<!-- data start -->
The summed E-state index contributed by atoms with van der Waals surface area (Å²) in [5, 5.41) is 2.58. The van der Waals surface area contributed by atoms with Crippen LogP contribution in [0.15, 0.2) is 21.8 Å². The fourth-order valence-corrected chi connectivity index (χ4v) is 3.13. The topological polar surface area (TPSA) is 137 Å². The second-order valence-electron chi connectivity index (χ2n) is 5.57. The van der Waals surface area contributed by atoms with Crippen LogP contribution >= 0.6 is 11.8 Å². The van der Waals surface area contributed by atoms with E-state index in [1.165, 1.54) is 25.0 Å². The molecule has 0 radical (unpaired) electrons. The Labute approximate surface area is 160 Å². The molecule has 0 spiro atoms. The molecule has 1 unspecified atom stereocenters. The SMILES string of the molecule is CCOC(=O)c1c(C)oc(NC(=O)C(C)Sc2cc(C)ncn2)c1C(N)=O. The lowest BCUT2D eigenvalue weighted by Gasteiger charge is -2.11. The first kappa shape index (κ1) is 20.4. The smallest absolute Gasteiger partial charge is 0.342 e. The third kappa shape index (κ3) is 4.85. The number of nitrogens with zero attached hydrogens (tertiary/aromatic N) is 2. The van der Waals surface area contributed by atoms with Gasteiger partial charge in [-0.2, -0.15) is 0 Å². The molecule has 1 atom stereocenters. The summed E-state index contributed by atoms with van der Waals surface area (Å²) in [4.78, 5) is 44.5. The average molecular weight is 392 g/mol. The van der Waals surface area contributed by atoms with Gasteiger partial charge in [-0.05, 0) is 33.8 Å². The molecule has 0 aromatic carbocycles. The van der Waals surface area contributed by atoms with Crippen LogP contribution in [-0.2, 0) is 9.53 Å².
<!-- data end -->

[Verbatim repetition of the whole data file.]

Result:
The summed E-state index contributed by atoms with van der Waals surface area (Å²) in [5, 5.41) is 2.58. The van der Waals surface area contributed by atoms with Crippen LogP contribution in [0.15, 0.2) is 21.8 Å². The fourth-order valence-corrected chi connectivity index (χ4v) is 3.13. The topological polar surface area (TPSA) is 137 Å². The second-order valence-electron chi connectivity index (χ2n) is 5.57. The van der Waals surface area contributed by atoms with Crippen LogP contribution >= 0.6 is 11.8 Å². The van der Waals surface area contributed by atoms with E-state index in [1.165, 1.54) is 25.0 Å². The molecule has 0 radical (unpaired) electrons. The Labute approximate surface area is 160 Å². The molecule has 0 spiro atoms. The molecule has 1 unspecified atom stereocenters. The SMILES string of the molecule is CCOC(=O)c1c(C)oc(NC(=O)C(C)Sc2cc(C)ncn2)c1C(N)=O. The lowest BCUT2D eigenvalue weighted by Gasteiger charge is -2.11. The first kappa shape index (κ1) is 20.4. The smallest absolute Gasteiger partial charge is 0.342 e. The third kappa shape index (κ3) is 4.85. The number of nitrogens with zero attached hydrogens (tertiary/aromatic N) is 2. The van der Waals surface area contributed by atoms with Gasteiger partial charge in [-0.2, -0.15) is 0 Å². The molecule has 1 atom stereocenters. The summed E-state index contributed by atoms with van der Waals surface area (Å²) in [4.78, 5) is 44.5. The average molecular weight is 392 g/mol. The van der Waals surface area contributed by atoms with Gasteiger partial charge in [-0.05, 0) is 33.8 Å². The molecule has 0 aromatic carbocycles. The van der Waals surface area contributed by atoms with Crippen LogP contribution in [-0.2, 0) is 9.53 Å².